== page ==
The 2011 Ferrari 458 Italia is undoubtedly a suburb car, and while it can hold its own on a closed circuit, the car is primarily intended for on-road use. For those seeking to leverage the 458’s performance prowess primarily as a track toy, Ferrari has a solution: the 2011 458 Challenge, which was unviled this morning at the 2010 Bologna Motor Show.
As has previously been the case with previous Challenge-spec forms of its mid-engine sports cars (i.e. F355 Challenge, 360 Challenge, F430 Challenge, etc.), the race-spec 458 is built specifically for the one-make Ferrari Challenge race series. Although the car and its spec sheet echo that of the standard road-going 458, there are a few key differences that help prepare the Challenge for sustained track abuse.
The 458 Challenge continues to utilize the exact same 570-horsepower, 4.5-liter V-8 as its consumer-biased cousin, but engineers did tweak the gear ratios within the seven-speed dual-clutch transmission, allowing torque to be delivered lower in the power band. We imagine acceleration times will also be lower than those of the stock car, seeing as Ferrari’s put the car on a crash diet. Along with stripping the cabin of all non-essential components, the automaker has increased the number of carbon fiber panels used in the body structure, along with fabricating all windows from Lexan composite.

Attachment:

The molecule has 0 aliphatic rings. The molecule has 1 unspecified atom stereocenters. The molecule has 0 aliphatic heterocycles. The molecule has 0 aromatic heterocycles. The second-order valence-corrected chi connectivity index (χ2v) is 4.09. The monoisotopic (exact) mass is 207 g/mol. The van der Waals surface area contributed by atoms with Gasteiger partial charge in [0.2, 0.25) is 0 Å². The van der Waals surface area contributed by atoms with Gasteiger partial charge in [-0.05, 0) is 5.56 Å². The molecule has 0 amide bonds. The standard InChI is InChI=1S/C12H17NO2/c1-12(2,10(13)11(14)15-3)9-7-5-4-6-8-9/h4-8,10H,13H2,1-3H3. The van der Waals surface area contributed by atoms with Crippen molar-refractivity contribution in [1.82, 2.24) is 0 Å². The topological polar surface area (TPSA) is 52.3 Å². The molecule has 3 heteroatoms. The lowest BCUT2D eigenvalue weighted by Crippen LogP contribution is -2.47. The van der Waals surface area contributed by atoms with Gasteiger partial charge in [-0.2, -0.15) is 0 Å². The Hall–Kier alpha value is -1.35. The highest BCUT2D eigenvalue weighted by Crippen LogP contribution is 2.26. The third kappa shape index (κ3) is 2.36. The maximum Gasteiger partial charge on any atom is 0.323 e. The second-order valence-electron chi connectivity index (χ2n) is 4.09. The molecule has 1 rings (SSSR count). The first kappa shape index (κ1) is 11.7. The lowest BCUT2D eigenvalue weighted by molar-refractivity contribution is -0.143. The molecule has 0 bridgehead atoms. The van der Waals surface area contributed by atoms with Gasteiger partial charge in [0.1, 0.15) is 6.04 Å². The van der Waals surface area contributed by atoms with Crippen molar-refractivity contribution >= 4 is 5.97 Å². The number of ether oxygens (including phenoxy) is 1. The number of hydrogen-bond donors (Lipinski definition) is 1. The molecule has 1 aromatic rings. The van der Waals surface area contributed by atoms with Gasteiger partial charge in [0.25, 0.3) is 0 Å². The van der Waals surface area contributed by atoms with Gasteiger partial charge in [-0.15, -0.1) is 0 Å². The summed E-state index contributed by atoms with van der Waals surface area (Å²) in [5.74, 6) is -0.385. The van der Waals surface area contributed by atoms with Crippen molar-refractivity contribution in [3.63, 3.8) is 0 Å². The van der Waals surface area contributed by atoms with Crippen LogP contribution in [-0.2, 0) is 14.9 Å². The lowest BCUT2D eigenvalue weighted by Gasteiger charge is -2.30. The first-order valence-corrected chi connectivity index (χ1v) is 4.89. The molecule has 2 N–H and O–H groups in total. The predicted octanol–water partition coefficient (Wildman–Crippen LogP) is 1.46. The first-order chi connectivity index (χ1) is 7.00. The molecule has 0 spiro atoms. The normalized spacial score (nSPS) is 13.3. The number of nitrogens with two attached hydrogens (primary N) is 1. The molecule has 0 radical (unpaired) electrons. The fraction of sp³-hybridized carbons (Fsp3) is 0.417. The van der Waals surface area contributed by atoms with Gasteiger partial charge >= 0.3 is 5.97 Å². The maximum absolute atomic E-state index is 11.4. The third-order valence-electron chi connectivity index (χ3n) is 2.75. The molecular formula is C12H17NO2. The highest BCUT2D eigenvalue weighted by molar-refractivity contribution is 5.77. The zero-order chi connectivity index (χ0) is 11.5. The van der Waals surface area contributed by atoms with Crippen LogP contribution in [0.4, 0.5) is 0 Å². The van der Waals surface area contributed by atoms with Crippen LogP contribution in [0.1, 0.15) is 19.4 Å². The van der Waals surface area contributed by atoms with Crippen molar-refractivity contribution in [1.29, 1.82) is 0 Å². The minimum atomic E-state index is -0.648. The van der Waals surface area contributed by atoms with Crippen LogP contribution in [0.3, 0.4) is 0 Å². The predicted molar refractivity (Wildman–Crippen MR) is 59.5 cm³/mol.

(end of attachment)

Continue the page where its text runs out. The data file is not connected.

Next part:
Like its predecessors, the 458 Challenge receives a new suspension setup; engineers gifted the car with adjustable dampers and stiffer springs at all four corners, while simultaneously lowering the ride height by 1.9 inches. Brembo-sourced carbon ceramic brakes are fitted as standard equipment, along with new 19-inch, center-lug wheels wrapped in R-compound Pirelli rubber. According to Ferrari, the modifications allow the Challenge to pull an organ-smashing 1.6 lateral g on the company’s skidpad.
Previous Challenge cars were stripped of the advanced traction control and launch systems found in their street-legal counterparts, but that isn’t the case here. Instead, the 458 Italia receives a form of the automaker’s trick traction control system, which was derived from its F1 race cars. Three user-selectable settings can be triggered from the steering wheel; levels one and two offer varying levels of assistance, but those with considerable race experience (or sheer bravado) can completely defeat the system altogether.
Ferrari has yet to announce any additional performance metrics for the 458 Challenge, but did note the car can lap its Fiorano test track in 1:16.5, roughly two seconds quicker than a normal 458 Italia. Production of 458 Challenge models is expected to be quite limited, and each will likely command a significant premium over the 458 Italia’s $230,000 price tag.